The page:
Journalist of the month: Rabia Elkotbi

par Sam Berkhead
30 oct 2018 dans Journalist of the Month
Rabia Elkotbi

Each month, IJNet features an international journalist who exemplifies the profession and has used the site to further his or her career. If you would like to be featured, email a short bio and a paragraph about how you have used IJNet here.

The world of digital media has changed dramatically since Rabia Elkotbi first began blogging on a volunteer basis in 2008. He’s kept up with these changes by taking advantage of as many trainings as possible.

Most recently, Elkotbi attended a data journalism bootcamp led by ICFJ and Code for Africa in October in Casablanca, Morocco — but it was far from his first time taking part in a training program to improve his digital skills.

Elkotbi has taken part in a number of programs, workshops and trainings that he first discovered on IJNet. In 2012, he attended Tunisia’s first data bootcamp, led by Google. The next year, he traveled to Stockholm for The Swedish Institute’s Young Leaders Visitors Program, which offers personal and professional development for achieving positive change and social impact. He’s also attended an online journalism training with DW Akademie in Tangier, Morocco.

“These experiences guided me to explore the grounds of how much it is essential especially nowadays, the utility of the social media in journalism,” he said. “It is one of the main reasons that pushed me to specialize in this field. Nowadays, visiting IJNet has become one of my daily routines. I even have to check it before I check my my Facebook; it keeps me updated about the latest in journalism and media.”

These days, Elkotbi is based in Doha, Qatar, where he works as a social media producer at Al Jazeera Media Network. We spoke with Elkotbi about the recent ICFJ/Code for Africa data bootcamp he attended, his work at Al Jazeera and more:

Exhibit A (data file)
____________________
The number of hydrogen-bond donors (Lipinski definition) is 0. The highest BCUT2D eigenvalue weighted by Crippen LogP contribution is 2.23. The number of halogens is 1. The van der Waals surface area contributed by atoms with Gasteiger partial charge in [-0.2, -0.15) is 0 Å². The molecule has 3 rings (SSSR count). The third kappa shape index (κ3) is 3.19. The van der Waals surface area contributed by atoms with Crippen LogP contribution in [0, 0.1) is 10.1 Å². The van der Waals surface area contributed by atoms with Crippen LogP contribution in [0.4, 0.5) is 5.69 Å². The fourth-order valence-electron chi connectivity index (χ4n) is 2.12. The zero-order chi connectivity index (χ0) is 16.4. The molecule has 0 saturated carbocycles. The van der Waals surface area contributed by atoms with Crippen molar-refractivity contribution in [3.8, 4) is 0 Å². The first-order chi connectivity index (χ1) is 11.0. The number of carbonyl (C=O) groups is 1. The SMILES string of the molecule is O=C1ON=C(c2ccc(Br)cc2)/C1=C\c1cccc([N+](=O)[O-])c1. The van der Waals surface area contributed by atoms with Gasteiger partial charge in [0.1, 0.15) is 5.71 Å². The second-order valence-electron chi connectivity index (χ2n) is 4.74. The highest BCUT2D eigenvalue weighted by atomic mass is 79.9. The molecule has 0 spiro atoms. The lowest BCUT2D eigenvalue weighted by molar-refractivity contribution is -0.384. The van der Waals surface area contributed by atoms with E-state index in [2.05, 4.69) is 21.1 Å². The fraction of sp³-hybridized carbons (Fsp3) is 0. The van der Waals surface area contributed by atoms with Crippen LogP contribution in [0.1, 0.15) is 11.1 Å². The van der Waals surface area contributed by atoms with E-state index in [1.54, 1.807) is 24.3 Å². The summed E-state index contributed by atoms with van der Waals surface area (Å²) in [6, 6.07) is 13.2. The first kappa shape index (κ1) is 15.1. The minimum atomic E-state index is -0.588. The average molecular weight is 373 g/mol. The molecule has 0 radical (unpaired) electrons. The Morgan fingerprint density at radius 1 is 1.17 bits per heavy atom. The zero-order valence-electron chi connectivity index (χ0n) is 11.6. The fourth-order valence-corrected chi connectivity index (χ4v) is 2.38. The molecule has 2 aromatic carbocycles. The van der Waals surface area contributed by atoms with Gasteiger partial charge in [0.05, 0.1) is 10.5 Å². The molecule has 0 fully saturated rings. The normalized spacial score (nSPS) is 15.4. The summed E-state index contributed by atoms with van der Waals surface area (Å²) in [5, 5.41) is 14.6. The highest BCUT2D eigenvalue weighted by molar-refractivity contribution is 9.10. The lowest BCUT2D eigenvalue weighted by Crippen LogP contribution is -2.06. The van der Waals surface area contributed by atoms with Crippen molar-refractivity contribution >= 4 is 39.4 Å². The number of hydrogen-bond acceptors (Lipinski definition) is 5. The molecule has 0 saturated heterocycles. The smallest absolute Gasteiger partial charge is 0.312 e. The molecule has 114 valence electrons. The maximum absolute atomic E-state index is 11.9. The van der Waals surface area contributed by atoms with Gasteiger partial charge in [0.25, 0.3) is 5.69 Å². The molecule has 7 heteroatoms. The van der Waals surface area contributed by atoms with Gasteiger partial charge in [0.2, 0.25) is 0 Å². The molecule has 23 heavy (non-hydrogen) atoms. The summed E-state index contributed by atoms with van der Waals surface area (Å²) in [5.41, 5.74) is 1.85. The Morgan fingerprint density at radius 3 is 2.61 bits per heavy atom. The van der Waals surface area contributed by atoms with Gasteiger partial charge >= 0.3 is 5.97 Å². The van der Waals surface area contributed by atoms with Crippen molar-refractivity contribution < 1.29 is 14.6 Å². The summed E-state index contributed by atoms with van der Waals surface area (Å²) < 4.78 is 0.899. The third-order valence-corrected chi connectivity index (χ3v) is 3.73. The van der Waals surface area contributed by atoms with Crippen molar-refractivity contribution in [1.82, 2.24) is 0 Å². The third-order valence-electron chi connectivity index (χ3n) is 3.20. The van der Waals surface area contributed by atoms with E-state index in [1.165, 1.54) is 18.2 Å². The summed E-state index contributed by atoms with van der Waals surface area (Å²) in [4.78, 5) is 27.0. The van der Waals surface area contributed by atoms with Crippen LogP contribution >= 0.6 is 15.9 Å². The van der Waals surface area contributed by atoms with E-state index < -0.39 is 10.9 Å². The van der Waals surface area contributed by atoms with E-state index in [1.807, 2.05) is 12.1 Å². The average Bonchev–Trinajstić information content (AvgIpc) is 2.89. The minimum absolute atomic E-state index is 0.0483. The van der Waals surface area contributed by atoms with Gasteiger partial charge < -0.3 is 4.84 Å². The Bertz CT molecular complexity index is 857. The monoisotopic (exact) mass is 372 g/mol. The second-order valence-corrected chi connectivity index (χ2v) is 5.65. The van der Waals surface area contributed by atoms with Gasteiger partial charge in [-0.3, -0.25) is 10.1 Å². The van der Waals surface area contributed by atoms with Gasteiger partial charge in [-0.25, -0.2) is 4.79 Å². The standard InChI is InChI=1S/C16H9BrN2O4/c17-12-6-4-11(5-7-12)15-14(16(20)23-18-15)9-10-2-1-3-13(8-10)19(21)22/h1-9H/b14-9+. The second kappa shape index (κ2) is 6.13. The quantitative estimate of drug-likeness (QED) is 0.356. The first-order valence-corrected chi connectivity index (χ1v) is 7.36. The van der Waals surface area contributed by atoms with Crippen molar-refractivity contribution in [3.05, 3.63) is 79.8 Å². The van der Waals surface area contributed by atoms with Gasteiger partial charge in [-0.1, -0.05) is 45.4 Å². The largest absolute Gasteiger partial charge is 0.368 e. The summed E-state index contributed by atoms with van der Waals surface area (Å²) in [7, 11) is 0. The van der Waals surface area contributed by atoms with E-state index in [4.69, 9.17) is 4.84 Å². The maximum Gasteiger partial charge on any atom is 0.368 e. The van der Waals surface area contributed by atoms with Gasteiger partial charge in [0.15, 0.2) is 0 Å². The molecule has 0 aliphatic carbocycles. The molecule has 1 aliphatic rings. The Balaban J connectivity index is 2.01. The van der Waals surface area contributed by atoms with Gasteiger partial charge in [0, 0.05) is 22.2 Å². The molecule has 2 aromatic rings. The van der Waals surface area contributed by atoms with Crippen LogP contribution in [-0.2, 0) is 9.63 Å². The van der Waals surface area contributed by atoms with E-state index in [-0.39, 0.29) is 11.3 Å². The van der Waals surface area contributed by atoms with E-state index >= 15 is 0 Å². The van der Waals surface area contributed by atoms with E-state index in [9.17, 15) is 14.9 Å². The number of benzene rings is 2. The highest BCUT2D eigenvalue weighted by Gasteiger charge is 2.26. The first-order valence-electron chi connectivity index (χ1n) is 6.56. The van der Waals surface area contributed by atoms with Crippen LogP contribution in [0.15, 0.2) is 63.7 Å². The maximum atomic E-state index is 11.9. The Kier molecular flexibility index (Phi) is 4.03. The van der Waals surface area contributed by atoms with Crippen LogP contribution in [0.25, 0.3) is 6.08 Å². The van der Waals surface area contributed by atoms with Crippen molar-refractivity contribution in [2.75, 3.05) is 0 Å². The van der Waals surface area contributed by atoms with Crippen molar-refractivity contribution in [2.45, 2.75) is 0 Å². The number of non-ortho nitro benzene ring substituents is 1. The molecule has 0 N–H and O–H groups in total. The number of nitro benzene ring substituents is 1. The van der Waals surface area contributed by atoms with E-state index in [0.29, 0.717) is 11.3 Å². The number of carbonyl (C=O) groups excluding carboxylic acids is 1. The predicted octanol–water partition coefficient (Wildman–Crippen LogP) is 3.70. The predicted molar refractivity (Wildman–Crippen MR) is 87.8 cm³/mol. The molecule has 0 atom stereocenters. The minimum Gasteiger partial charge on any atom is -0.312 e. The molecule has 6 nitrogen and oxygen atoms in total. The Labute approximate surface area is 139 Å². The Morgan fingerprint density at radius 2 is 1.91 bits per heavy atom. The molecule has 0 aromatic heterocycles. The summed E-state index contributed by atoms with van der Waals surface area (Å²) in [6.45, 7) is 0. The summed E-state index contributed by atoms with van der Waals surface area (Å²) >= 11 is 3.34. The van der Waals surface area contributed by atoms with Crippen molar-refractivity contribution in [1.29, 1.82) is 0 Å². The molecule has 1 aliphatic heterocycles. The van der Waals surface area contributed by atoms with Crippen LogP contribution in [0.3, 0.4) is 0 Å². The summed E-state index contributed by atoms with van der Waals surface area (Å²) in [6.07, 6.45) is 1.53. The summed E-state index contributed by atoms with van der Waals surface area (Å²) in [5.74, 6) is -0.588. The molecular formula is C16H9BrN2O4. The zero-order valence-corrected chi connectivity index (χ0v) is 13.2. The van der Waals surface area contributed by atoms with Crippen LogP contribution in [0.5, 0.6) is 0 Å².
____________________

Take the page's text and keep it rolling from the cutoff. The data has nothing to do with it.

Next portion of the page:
IJNet: What was your experience at the ICFJ data boot camp like? What kinds of things did you learn?

Elkotbi: It was a very influential journey that helped me learn more about data journalism. Besides having the opportunity to meet new participants from all around Morocco, and capable facilitators and experts.

The bootcamp helped us launch a bridge of communication among journalists, developers and designers. We learned to use mapping and data visualization to present information in a simplified way for the audience.

How did you get started in journalism?

In the digital era, where things change rapidly, I’ve had to keep up with the progress taking place all around me; in 2008 I started as a volunteer blogger, writing about the main issues facing Moroccan society.

This boosted my drive to learn about the evolution of journalism and that’s how I began my professional path in this regard, getting my master’s degree in journalism and translation. After graduation, I worked as online editor for, which is an English-language web site focusing on North Africa. One year later, I moved to Qatar to join Al Jazeera Media Network.

What does a typical day for you at Al Jazeera look like?

Social media producers generally coordinate and manage newsgathering and the creation of content for digital formats. For me, a typical day at Al Jazeera fluctuates between managing the channel’s social media platforms (e.g. Facebook and Twitter), producing accurate content for TV and online based on social media, using social media as source of newsgathering and engaging with our audience on social media.

What's the most challenging story or project you've ever worked on?

The most challenging project I worked on was the preparation of my master’s degree thesis. It focused on the impact of social media on public opinion in Morocco. My thesis discussed how social media affects public opinion, and it allowed me to discover the power of social media in making change in society.

What's the top piece of advice you would give to fellow journalists?

Today, as journalists, we are facing enormous changes in media in the digital era. In my opinion, the best advice I could pass on, including to myself, is to keep updating our knowledge and skills. Learning and continuous training are not options — they’re both a must.

Main image courtesy of Rabia Elkotbi.